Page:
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Links International Journal of Socialist Renewal seeks to promote the exchange of information, experience of struggle, theoretical analysis and views of political strategy and tactics within the international left. It is a forum for open and constructive dialogue between active socialists from different political traditions. It seeks to bring together those in the international left who are opposed to neoliberal economic and social policies, and reject the bureaucratic model of "socialism" that arose in the Soviet Union, Eastern Europe and China.

Inspired by the unfolding socialist revolution in Venezuela, as well as the continuing example of socialist Cuba, Links International Journal of Socialist Renewal is a journal for "Socialism of the 21st century", and the discussions and debates flowing from that powerful example of socialist renewal.

Links is also proud to be the sister publication of Green Left Weekly, the world's leading red-green newspaper, and we urge readers to visit that site regularly.

Please explore Links and subscribe (click on "Subscribe to Links" or "Follow Links on Twitter" in the left menu). Links welcomes readers' constructive comments (but please read the "Comments policy" above).

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Lessons of Zimbabwe: An exchange between Patrick Bond and Mahmood Mamdani

Aftermath of Mugabe's 2005 Operation Murambatsvina.

By Patrick Bond

December 2008 -- Mahmood Mamdani is an inspiring intellectual and political writer, one of Africa's greatest ever. But I think there are a few points raised in his recent London Review of Books article, ``Lessons of Zimbabwe'' (see full text in the appendix at the end of this article; quotes from Mamdani's article are in indented italics) that are worth debating.

... [Mugabe's] policies have helped lay waste the country's economy, though sanctions have played no small part.

A deeper capitalist malaise engulfed Zimbabwe since around 1974, the year that per capita wealth began to decline, based on overaccumulation of capital and, by the time of structural adjustment in the early 1990s, a turn to the speculative/parasitical mode of not only capital accumulation but also state management. These are not Mugabe's ``policies'', but problems all state managers have faced, nearly everywhere in the world.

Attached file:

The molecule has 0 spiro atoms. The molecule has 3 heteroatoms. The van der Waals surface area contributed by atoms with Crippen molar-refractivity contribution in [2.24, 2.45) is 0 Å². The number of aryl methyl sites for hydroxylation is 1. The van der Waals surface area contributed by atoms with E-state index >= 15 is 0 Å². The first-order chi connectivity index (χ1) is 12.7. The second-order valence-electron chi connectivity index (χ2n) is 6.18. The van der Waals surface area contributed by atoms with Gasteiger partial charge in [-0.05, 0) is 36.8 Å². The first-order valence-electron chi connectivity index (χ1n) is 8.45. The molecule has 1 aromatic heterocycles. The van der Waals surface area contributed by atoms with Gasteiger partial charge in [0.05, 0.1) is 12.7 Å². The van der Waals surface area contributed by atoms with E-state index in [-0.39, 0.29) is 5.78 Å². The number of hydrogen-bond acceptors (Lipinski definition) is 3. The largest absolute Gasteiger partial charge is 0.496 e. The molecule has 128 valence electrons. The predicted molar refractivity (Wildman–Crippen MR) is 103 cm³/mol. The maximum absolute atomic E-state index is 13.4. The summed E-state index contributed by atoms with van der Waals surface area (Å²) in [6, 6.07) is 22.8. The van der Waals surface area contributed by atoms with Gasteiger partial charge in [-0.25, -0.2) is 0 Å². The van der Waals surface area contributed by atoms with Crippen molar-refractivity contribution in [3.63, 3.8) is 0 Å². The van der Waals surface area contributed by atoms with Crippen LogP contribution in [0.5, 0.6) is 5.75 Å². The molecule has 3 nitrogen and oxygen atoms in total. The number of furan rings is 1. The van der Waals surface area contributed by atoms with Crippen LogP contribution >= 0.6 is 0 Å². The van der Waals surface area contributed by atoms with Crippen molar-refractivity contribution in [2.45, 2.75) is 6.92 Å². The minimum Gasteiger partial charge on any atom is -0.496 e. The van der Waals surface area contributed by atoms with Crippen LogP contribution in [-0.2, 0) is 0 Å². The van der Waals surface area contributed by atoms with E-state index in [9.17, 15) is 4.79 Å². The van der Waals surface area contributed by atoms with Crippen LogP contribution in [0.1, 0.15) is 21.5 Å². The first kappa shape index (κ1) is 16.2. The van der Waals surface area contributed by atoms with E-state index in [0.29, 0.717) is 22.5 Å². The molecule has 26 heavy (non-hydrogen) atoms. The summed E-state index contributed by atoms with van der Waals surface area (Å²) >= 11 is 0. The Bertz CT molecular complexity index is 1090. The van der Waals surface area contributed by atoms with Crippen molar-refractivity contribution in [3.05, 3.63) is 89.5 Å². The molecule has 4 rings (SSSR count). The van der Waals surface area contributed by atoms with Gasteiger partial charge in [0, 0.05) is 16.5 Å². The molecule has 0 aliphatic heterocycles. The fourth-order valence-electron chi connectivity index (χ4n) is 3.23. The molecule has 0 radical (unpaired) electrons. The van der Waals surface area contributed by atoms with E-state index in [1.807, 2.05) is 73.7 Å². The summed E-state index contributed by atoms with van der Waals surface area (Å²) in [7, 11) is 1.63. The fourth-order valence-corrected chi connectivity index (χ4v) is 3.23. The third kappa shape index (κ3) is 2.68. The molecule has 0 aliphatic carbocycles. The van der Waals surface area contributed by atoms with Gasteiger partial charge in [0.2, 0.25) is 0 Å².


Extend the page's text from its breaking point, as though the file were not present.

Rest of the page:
France: New Anti-Capitalist Party `a very exciting initiative'

Interview by Jim Jepps

December 22, 2008 -- There's been surprisingly little discussion in the UK on the launching of the New Anti-Capitalist Party (Nouveau Parti anticapitaliste or NPA) over the water in France. I thought I'd take a look at this interesting and significant new development and so I spoke to John Mullen, the editor of Socialisme International, to see if I could find out more.

You recently attended the French launch of the "New Anti-Capitalist Party". How did it go?

The official founding conference will be in January 2009. For the moment there are 400 “committees for a new anti-capitalist party” all over France. The Ligue Communiste Révolutionnaire (LCR) was the force which proposed and coordinated the foundation, and will dissolve itself into it in a couple of months time. I attended the November national delegate meeting as one of the delegates for my town.

A government in pandemonium: The first nine month of Pakistan Peoples Party rule

Pakistan's President Asif Ali Zardari (left)

By Farooq Tariq

December 22, 2008 -- Instability, price hikes, growing unemployment and rising debts are the hallmarks of the first nine months of the Pakistan Peoples Party (PPP) government. There are daily demonstrations across Pakistan around one or another of these issues.

There is a real danger of a war between Pakistan and India after the Mumbai terrorist attack on November 26. The statement by Pakistan's President Asif Ali Zardari about the doubtful Pakistani identity of Ajmal Qasab, the only terrorist captured alive, did not go down very well within the Indian establishment. The joint war-room meeting of all the Indian government's important officials is a very serious matter.

In defence of Nicaragua's sovereignty, in opposition to imperialist destabilisation

December 21, 2008 -- This is an appeal in defence of Nicaraguan sovereignty, in opposition to an imperialist destablisation campaign to undermine, and possibly topple, the Sandinista government. The pretext, phoney as usual, is the claim that the municipal elections in November were rigged.